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The Glenville Democrat
Glenville, West Virginia
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October 10, 1975     The Glenville Democrat
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October 10, 1975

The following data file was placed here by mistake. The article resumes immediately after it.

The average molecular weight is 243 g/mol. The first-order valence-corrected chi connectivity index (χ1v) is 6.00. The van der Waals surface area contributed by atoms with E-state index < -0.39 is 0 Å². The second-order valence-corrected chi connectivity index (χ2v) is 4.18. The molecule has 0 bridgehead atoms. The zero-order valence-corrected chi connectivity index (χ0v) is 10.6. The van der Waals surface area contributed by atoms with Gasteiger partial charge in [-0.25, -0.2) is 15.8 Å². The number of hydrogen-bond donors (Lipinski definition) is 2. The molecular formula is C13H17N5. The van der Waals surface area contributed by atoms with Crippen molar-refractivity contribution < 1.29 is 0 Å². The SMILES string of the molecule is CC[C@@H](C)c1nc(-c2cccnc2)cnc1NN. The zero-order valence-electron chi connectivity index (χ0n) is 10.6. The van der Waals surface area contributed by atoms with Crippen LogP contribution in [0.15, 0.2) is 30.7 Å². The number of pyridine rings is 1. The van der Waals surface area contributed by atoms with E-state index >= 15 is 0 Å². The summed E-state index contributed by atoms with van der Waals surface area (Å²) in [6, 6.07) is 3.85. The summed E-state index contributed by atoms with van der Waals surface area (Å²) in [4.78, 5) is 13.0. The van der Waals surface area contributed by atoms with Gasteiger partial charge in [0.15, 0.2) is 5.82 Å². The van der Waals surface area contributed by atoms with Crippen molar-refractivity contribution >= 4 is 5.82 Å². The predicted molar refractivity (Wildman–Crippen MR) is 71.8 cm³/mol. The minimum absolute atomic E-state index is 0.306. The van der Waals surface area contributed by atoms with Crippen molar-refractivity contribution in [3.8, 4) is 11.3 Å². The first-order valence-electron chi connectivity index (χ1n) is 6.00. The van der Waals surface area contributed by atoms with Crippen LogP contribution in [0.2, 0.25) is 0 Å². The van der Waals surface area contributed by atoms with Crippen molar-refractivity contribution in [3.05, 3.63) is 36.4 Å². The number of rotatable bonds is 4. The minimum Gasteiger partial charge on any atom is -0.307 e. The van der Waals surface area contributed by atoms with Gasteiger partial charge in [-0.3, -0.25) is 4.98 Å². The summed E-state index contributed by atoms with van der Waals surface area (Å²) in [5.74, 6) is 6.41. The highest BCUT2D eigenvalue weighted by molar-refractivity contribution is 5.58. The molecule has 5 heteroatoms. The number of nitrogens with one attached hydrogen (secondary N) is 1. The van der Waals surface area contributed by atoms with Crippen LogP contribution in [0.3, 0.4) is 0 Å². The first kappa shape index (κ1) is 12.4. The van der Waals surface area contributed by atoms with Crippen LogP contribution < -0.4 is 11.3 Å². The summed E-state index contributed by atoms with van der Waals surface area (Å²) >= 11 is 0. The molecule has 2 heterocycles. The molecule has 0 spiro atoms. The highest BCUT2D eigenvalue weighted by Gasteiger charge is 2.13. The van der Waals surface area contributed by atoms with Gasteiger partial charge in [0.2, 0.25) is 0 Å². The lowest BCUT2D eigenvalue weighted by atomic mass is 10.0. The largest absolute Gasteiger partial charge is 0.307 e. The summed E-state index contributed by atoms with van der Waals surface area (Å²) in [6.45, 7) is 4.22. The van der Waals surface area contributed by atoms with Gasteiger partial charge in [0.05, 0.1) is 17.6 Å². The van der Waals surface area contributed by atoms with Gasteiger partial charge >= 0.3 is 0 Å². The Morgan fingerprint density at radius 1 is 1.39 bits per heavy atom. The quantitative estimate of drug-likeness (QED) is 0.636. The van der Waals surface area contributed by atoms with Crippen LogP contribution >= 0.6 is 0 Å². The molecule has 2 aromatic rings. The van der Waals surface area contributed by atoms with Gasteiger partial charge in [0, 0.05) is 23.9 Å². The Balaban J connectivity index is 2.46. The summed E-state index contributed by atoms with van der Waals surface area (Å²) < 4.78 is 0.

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TS in th ~k~itt ,,0ot i, °N O~ to be a classic duck hunt. "American Sportsman" two-pond circus for Amy and me recently. Seems now. in retrospect, it did turn up a first or three entertaining episode worthwhile. ago when I learned that the Dept. of Natural in a duckblind system at the McClintic Wildlife Blinds were built last summer but unfortunately a plan never got off the DNR desk in Charleston. teeth over decoys from pit blinds on the Barnegat on McClintic beconed like a beacon called Biologist Paul Matthews to make opening day plans. everywhere, opening day of duck season is just day of deer season is to huntsmen hereabouts. Wyoming." Paul announced when I called. "I won't be set up our own makeshift blind last year and with a decoys are called, successfully lured in teal and even a I had visions of doing it again. was October 1. at noon. But at McClintjc allduck hunting next day the official "opener" there. I loaded up my 4 P.m., Oct. 1. Without Paul as my guide I knew I'd never the early morning dark, so decided to scout it the out there overnight. I could almost see those birds and Amy, my German Shorthair pointer, leaping t~trieve her first duck. ~ded in fog when we arrived. As I stepped from the flew overhead. Even Amy heard the sound of their I leashed her up and we walked out to scout Pond 7. climbed. We hadn't walked a hundred yards when i ducks this time-zoomed by. Amy tugged at the into the woods Lining the road into the pond. Did she smell found Pond 7, but no duckblinds. At least couldn't fast fading light. We had arrived too late, Amy and I beat a hasty retreat. Then we met Roger Hall, a for a ride into town. He and a friend Car while scouting for deer. Roger knew Mc(Xintic like the by the time I dropped him off at his home. he had me night, Amy and I slept soundly, as the rein beat the Country Caddy camver. up decoys and gun, and we headed up the back road to hung in the sky, surrounded by shining stars. As at the end of Pond 9, I could hear mallards "talking" Our right. Loaded down with a beg full of decoys, my leash I had all I could do to keep from falling. It was blind. Frustrated, I stopped and took up a Amy kept trying to sneak off into the woods, so I had to a volley of shotgun fire broke the morning silence, up, but too late as six wood ducks winged out over of the guns, Amy strained at the leash. I just watched listened again as other hunters somewhere on Pond 9 my decoys: the water edging the pond was too deep we had more light, we moved and took up a new stand of the pond. On the way there, I finally sew a blind. It was Patient and stayed at my side as I scanned the sky for every direction, but so far I hadn't fired a shot il O'clock. Then the hunters in the blind fired. They missed winging down the "rain barrel." straight toward Amy the water I shot and it plummeted to the pond. But "Dead bird. Dead bird." I had to lead her to the pond. b~t wtm~t mt~.whm to go. t waded to the floating bird. Amy saw it then and began to t Cold water hit her belly she hesitated and looked back as /..urged her on; then she made her first retrieve. Pride as laid her first duck in my hand. to set out my decoys. The water at the edge of over my waders, but the further out I went the in place, I headed back to shore. Before I could reach Caught in the grass and I pitched forward landing almost and weeds. I fought to stand, stumbled again, then and managed to clamber up on shore, dripping wet. I Shorthair. I don't know whose teeth chattered the ~ter than I, and her warmth at my side was comforting Stick at our stand. An hour later, after having my license hadn't seen another duck. Cxfld. a bit dejecled, stumble into the water, I gathered up the for the truck. the road. I abruptly came to a halt. I couldn't believe to my side. hastily trying to unfasten her collar. had walked up out of the pond and onto the road. the brush as I could and inched up to within shooting been "resident" birds. *Amy spotted the ducks. As she flushed. I picked out a drake, swung with it. and the pond. Amy was beside herself at seeing so to and fro, not sure which way to go. "Fetch." Amy. t sniffed in the weeds at the edge of the pond. but still bird. Once again I had to wade in to show her the way. knees. I had to drag her into the water with the bird. I pulled her in further and pointed. "Dead then, and started out on her own. But as the deep she turned back. puzzled. This time I had to push head. She got the "message" then and swam out for had for a quail dog! to an end. Amy made one more retrlevo -another at the edge of the pond, apparently winged but in the blind. Both mallards were tagged with birds I've ever barged. Warm. dry clothes, Amy settled down on the camper the two-hour ride back home. It may not have been a Were learned - and it was fun! Rebounding from a lop-sided detest a week previous at the hands of powerful Wirt County. the Cilmer Titans unleashed an impressive offensive attack last Friday against the Hawks of South Harrison only to be outslugged, 27-12. It was. however, the most impressive offense the Titans have displayed all season, having regularly been held to under 100 yards running and passing in recent outings. The Titans picked up 144 yards in total offense. 70 rushing and 74 passing, but allowed the Hawks to score three first-quarter 74 passing. The Titans picked up 144 yards in total offense, 70 rushing and 74 passing, but allowed the Hawks to score three first-quarter touchdowns before catching fire themselves. South Harrison collected 245 yards total offense. 160 on the ground and 85 through the air. and. leading by only eight points during the second half, scored the game-clinching touchdown with just 37 seconds left. For the Ti~ns. now I-4 on the season, Don Wilson led the way with a spectacular 95-yeard romp on a kick-off return and a 39-yard scoring reception from quarterback John Fox. Gilmer scores came after the Hawks unleashed a potent and sudden series of first period scores to lead 20-0. Trailing their LKC rivals by only one touchdown and a two-point conver- sion. the Titans collected themselves and battled the Hawks evenly Facing Fairmont on Homecoming weekend one week after the Lions' humiliating upset by W. Vs. State proved a disaster for Glenville Stte College last Saturday as the Pioneers were crushed, 46-7. The WVIAC Northern Division leaders (5-1} unloosed "a devastating offense, picking up 458 total yards, 330 rushing and 158 passing. Mike Maximin led the Falcon attack with three touchdowns and 10g yards rushing and league-leading quarter- back Terry Galambus ran for one TD and passed for another. Galembus hit seven of nine passes for 89 yards in the first half, sitting out the remainder of the contest while Falcon reserves continued the rout. Glenville picked up only 64 yards rushing but gained a respectable 157 yards through the air. Relying on their air attack, however, the Pioneers suffered two intercepts. Fairmont attacked the vaunted GSC defense successfully, combining pin- point passing with crunching power sweeps io pound out long, sustained drives against a seemingly dispirited -Pioneer squad. Fairmont's first tally came moments after tacking GSC up against their own 1e-yard line. Fielding a short Caste punt at the GSC 47. the Falcons scored after three, quick running plays. In the second period, again after a short punt by Caste. who kicked nine time for a 3e-yard average, the Falcons found paydirt after two. successive passing plays. * The Pioneers unleashed their most impressive offensive series after the second Falcon score. Sophomore quarterback Tom Cowan rolled out and cut back through a slim opening in the Falcon forward wall to scamper 35 yards to midfmld. The young field general then hit flanker Bob Shaffer over the middle at the Falcon 18. Cowan went to the air a second time. looking for Shatter in the flat, but an alert Falcon intercepted and raced 88 yards along the sideline for the third Fairmont score. Moments later, the Falcons struck again with their air attack, covering 43 yards in two strikes, allowing Galembus to sneak over from the one seconds before the half to make the score, 27-0 lust prior to the end of the first half. GSC's Dan Clevenger and Randy Hudson collided, resulting in a bizarre injury. Clevenger's forearm became ensnared on a metal portion of Hudson's facemask. The All- Conference tackle walked calmly to the sidelines holding Hudson's helmet and a physician was summoned to carefully pry his arm free. Clevenger 6LINVILLt throughout the remainder of the contest, struggling through a scoreless second half until the last-minute ttawk score put the contest out of reach. With the victory. South Harrison is now 2-4. Gilmer travels to Williamstown this Friday for an 8 p.m. contest under the lights. Gilmer jv's picked up their second consecutive win with a 44-0 thumping over Harrisville, led by fullback Bobby Kirkpatrick's four touchdowns. Kirkpatrick scored on rnn : ~Jf 5, 25, 35 and 75 yards to lead the little Tih~ns. Also scoring were Jerry Duc!ley on a 15-yard scamper and Brad McPherson on an eight-yard burst. Points-after were turned in by Duelley on a run. Danny Smith on two passes from McPherson, and McPherson on a run. Players cited for special defensive plaudits were end David Cottrill, linebacker Pat Minney and linebacker James Jordan. In addition. Titans Duelley and Smith were cited for an interception each. Greg Adolfson's block of a Harrisville punt and ensuing recovery early in the first period set up Gilmer's first score. In their opening contest of the season, the little Titans blanked Cairo, 2043, again led by Kirkpatrick. who scored on runs of 30 and 35 yards and contributed an extra point conversion. The third score came on a 3e-yard pass and run play from McPherson to flanker Jeff Furr. The Titan jv's face Calhoun on Thursday at 7:30 p.m. at Red Devil Field. 9 suffered a deep gash and did not return to action the second half. Fairmont returned to score with just 11 seconds expired in the third period, to make it 34-0. Rick Lemley scored GSC's lone touchdown soon after, but the Falcon's continued their onslaught. • Maximin scored on a five-yard run • after a long. Falcon drive, and Clayton • pulled in a 51-yard TD pass. Both • scores came in the finl period. GSC, now 1-2-1 on the season, faces • West Virginia Wesleyan {1-4} this • Saturday at Rohrbough Field with the • opening kick-off at 1:30 p.m. This is • Homecoming weekend at Glenville and • the Pioneers will be struggling to• improve their Southern Division standing against a Wesleyan team • which notched their first victory of the • season last weekend. 6-2 over W. Vs. • Tech. October 9, 1975 Th,, (,lenville I~mocrat/Pathflnder Ailg/ers to eiljoy fall trout stockiq ~v~'~;si Virginia sportsmen will enjoy a Creek, Cranberry River, special fall stocking of trout in 35 state Reservoir Taflwaters, Summit L~, waters October 5-18. The exception is Williams River. Beaver Creek in Pocahontas County GREENBRIER RIVER SYSTEM which will be stocked only during the Anthony Creek. Beaver Creek, week of October 13. These stockingsFork Lake, Knapps Creek, are made to coincide with the opening Lain. West Fork of Grmmbrier. of small game season statewide in GUYANDO3q'E RIVER SYSTEM West Virginia which is on October 11 Pinnacle Creek. this year. POTOMAC ~ SYSTEM Following is a list of streams to be Edwards Run and Pond, stocked: New Creek Dam #14, Opequon Rock Cliff Lake, Rocky Marsh CHEAT RIVER SYSTEM - Blackwa- Trout Pond. ter River, Coopers Rock Lake, Shavers SOUTH BRANCH Fort [Lower Section}, Shavers Fork RIVER SYSTEM-Hawse Run [Upper Section], Spruce Knob Lake. North Fork of South Branch, ELK RIVER SYSTEM - Elk River Branch (Franklin Section), [Webster Springs], Elk River [Whitta- Branch (Smoke Hole Section). ker Falls], Sutton Reservoir Tallwa- TYGART RIVER SYSTEM - ters. harmon River, Mill Creek, GAULEY RIVER SYSTEM- Big Clear Tyggrt River (Headwaters). Closed Columbus Oct. 13, OAW$ON Tutti & Supply Saddles Horse Blanlmt Bridles All Horse Care Products Available. Halter Reins Hor~ S]h~ms At Dawson Farm - 462-7119 OOOO000000000OOOOOOOOOOOOOOO Sunday, Oct. 12 1:00 p.m. t OPHY SHOW 21 Rescheduled from Sept. 2 I, 1975 +. o: O DRYE %Nash and dry Permanent Press garments ready to wear Super-size, 2-speed WASHER LAA 5800 • I~q~or41zo ~. Wash up to 18 Ibs. of heavy garments • 4 autmmdlc /’lee: NORMAL, GENTLE, KNIT and PERMANENT PRESS • Aulm~dJaally tilts~l Out Ih~t • 4 litsr-hlvtl ltllhlge including one for extra-small loads • 3 wNh/dmm water tamp selections • 2 wash speeds and 2 spin speeds 3-cycle, 3-temp DRYER LAE 58OO • Cl m m from i dryi l mmM for any tYPe fabric • TUMBLE PRI$1P am~tml helps restore creases In clean Permanent Press garments wrinkled from storage • $p@~sJ OOof-dow~ a~m for no-iron Permanent Press and Knits • Custom Dry oontrol shuts dryer off when clothes reach predmlected dryness 9 Guns, Shells, Hunting Clothes, Boots, Complete line of No need to go out of town, we csn supply 811 your • ud at the right price. • Open till 9 PM. Friday Night. i Archery Hunting HOUSE OF SEW/ICE li/ltill lllil GLENVlLL! - Fr,, t